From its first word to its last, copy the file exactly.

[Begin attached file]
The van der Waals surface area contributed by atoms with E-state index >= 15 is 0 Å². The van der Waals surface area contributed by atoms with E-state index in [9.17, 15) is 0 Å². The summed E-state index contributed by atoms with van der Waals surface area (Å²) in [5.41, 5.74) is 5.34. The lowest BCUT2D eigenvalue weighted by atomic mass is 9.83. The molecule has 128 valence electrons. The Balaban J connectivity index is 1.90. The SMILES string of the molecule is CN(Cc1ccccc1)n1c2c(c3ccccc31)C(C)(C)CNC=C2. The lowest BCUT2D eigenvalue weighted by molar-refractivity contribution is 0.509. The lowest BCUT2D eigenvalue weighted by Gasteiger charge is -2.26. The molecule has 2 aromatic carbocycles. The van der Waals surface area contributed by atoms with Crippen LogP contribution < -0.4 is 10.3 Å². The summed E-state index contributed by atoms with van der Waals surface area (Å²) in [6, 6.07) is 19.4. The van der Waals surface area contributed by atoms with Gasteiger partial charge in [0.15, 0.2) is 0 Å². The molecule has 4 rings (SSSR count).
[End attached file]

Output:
The van der Waals surface area contributed by atoms with E-state index >= 15 is 0 Å². The van der Waals surface area contributed by atoms with E-state index in [9.17, 15) is 0 Å². The summed E-state index contributed by atoms with van der Waals surface area (Å²) in [5.41, 5.74) is 5.34. The lowest BCUT2D eigenvalue weighted by atomic mass is 9.83. The molecule has 128 valence electrons. The Balaban J connectivity index is 1.90. The SMILES string of the molecule is CN(Cc1ccccc1)n1c2c(c3ccccc31)C(C)(C)CNC=C2. The lowest BCUT2D eigenvalue weighted by molar-refractivity contribution is 0.509. The lowest BCUT2D eigenvalue weighted by Gasteiger charge is -2.26. The molecule has 2 aromatic carbocycles. The van der Waals surface area contributed by atoms with Crippen LogP contribution < -0.4 is 10.3 Å². The summed E-state index contributed by atoms with van der Waals surface area (Å²) in [6, 6.07) is 19.4. The van der Waals surface area contributed by atoms with Gasteiger partial charge in [0.15, 0.2) is 0 Å². The molecule has 4 rings (SSSR count).